When the newly elected councilman from District No. 7 agreed to sit down with us for an interview, he insisted it take place in his district and suggested the same “little watering hole” where he had celebrated his nail-biting victory over opponent John Bennett earlier in the week.
Along an unkempt stretch of Plymouth Road, just west of the Southfield Freeway, Gabe Leland held court at Starter’s Lounge, where the music was loud and the stench of beer ever-present.
“It’s now famous because of its more grand location in Midtown, but the company got its start in my neck of the woods — off Plymouth and Southfield,” Leland says. “I still find the original spot to be my favorite; surf and turf is on special for $15 some nights! Can’t beat those prices.”
His neck of the woods, of course, is Detroit’s District No. 7, which encompasses some of the most unsavory parts of a city replete with them. From Livernois and Dexter to Parkway and Rouge Park, and bordering I-96 to the north and Tireman to the south, District No. 7 is Detroit’s red-headed stepchild, an oft-neglected section of the city that embodies the issues Leland and his fellow councilmembers will have to grapple with, including economic despair, blight and crime.
While not the youngest member of the new council, which will be seated next January, at age 31, Leland is still a pup, and has the appearance and slender build of a young man still climbing the ladder of his career. Yet, in political terms, he is already a veteran — if not of city politics, then certainly those at the state level.
The scion of a political family, his old man is Burton Leland, a legislator since before Gabe was born. The senior Leland held sway in state government from 1981 until 2006, when term limits forced him out.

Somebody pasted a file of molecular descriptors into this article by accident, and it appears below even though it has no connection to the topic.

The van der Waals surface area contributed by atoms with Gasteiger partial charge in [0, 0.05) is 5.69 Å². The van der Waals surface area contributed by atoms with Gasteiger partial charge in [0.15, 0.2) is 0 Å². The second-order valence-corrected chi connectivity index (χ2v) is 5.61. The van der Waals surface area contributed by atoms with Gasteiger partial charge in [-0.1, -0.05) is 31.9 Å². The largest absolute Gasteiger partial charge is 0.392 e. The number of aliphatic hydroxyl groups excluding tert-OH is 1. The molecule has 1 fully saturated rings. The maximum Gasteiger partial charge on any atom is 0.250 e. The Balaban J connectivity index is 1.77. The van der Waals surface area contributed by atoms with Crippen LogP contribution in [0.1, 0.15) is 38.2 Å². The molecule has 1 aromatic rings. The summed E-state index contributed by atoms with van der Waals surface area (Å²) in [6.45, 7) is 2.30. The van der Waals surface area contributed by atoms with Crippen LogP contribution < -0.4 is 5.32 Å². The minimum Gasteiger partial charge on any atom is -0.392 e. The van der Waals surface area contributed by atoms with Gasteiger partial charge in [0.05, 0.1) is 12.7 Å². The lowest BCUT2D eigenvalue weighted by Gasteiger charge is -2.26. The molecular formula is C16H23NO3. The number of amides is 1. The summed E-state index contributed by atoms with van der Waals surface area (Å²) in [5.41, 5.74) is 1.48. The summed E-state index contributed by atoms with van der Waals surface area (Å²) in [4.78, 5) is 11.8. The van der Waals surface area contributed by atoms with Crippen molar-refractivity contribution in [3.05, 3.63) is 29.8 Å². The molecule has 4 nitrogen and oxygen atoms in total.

The father now resides on Griswold Street, in the pantheon of Wayne County gods as a County Commissioner for District 6.
Pounding the pavement during a campaign that saw districts restored for representation on council for the first time in nearly a century, Leland was able to elbow his way through last August’s primary to face Detroit police officer John Bennett in last week’s general election.
Sardonic whispers of carpetbagging have hounded Leland since his first legislative run in 2004 for Michigan’s 10th district, which overlays Detroit’s 7th quite nicely. He prevailed despite serious opposition and sniping from the media, including this paper, which called his residency into question.
“I have lived in Detroit for over a third of my life, eight years of which have been in District 7,” Leland says. “I love this city; my heart beats for Detroit, and this is where I hang my flagpole.”
Lest you think this mild-mannered good Jewish boy reared in East Lansing is a pushover, the fact that he won re-election three times, and where the campaigns were overtly charged with racial “identity” politics — spearheaded by none other than disgraced former Mayor Kwame Kilpatrick himself — demonstrates both Leland’s grit and his comfort with himself.
“To any Detroiter that’s considering making a run for public office some day, don’t let the residency issue stymie your candidacy,” Leland says. “Detroit voters are smart; it’s less about home address and more about where your heart is, level of experience and how one stands on issues.”
Active at the Isaac Agree Downtown Synagogue, Leland is the first Jewish member of council since Mel Ravitz, who last served from 1982 to 1997. Being involved in the very different worlds of youthful urban reinvestment downtown and the real Detroit of his district, Leland considers himself well-positioned to bridge the two Detroits.
Considering how close his win was — only 50 votes separated him and challenger Scott, out of more than 16,800 cast, and that he was likely bounced on the knees of his family friends Benny Napoleon and Mike Duggan as a toddler — there seems little doubt that Leland has both the connections and wherewithal to get his district’s concerns heard at those often raucous city council meetings. (Hello, “Shrek!”)
POPULATION & VOTING DATA
Total District Population: 102,406
Voting Population ( >18 ): 73,590 (71.8%)
Voter Turnout: 16.4%
Percentage of Vote Won: 50%
RACE & ETHNICITY
Non-Hispanic White: 9,680
Non-Hispanic African American: 87,792
INCOME & POVERTY
Per Capita Income: $14,409
Percent of Households in Poverty: 32%
Percent without High School Diploma: 22.8%
Percent with High School Diploma: 34.6%
Percent with Some College: 26.8%
Percent with Associate’s Degree: 6.2%
Percent with Bachelor’s Degree: 6.4%
Percent with Master’s Degree or Greater: 3.2%